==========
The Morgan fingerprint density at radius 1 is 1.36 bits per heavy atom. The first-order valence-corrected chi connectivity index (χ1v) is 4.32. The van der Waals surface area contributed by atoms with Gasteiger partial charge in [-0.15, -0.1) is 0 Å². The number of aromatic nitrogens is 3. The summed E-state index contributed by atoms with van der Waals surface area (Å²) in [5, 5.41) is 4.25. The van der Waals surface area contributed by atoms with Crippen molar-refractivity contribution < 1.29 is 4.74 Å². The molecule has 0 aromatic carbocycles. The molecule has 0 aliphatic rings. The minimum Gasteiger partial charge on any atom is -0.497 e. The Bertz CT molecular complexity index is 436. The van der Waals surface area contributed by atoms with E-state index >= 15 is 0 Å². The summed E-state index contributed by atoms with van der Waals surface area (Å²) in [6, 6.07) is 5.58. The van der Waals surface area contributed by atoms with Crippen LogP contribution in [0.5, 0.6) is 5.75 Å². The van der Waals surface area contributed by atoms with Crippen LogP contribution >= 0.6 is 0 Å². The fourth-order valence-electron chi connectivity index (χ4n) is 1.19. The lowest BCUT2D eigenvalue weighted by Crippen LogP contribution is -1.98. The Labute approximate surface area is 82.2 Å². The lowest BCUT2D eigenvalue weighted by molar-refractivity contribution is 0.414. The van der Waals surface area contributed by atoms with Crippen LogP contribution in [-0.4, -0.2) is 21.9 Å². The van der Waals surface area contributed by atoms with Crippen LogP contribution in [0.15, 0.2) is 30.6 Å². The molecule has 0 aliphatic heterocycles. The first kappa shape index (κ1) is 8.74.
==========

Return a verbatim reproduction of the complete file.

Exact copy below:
The Morgan fingerprint density at radius 1 is 1.36 bits per heavy atom. The first-order valence-corrected chi connectivity index (χ1v) is 4.32. The van der Waals surface area contributed by atoms with Gasteiger partial charge in [-0.15, -0.1) is 0 Å². The number of aromatic nitrogens is 3. The summed E-state index contributed by atoms with van der Waals surface area (Å²) in [5, 5.41) is 4.25. The van der Waals surface area contributed by atoms with Crippen molar-refractivity contribution < 1.29 is 4.74 Å². The molecule has 0 aromatic carbocycles. The molecule has 0 aliphatic rings. The minimum Gasteiger partial charge on any atom is -0.497 e. The Bertz CT molecular complexity index is 436. The van der Waals surface area contributed by atoms with E-state index >= 15 is 0 Å². The summed E-state index contributed by atoms with van der Waals surface area (Å²) in [6, 6.07) is 5.58. The van der Waals surface area contributed by atoms with Crippen LogP contribution in [0.5, 0.6) is 5.75 Å². The van der Waals surface area contributed by atoms with Crippen LogP contribution >= 0.6 is 0 Å². The fourth-order valence-electron chi connectivity index (χ4n) is 1.19. The lowest BCUT2D eigenvalue weighted by Crippen LogP contribution is -1.98. The Labute approximate surface area is 82.2 Å². The lowest BCUT2D eigenvalue weighted by molar-refractivity contribution is 0.414. The van der Waals surface area contributed by atoms with Crippen LogP contribution in [-0.4, -0.2) is 21.9 Å². The van der Waals surface area contributed by atoms with Crippen LogP contribution in [0.15, 0.2) is 30.6 Å². The molecule has 0 aliphatic heterocycles. The first kappa shape index (κ1) is 8.74.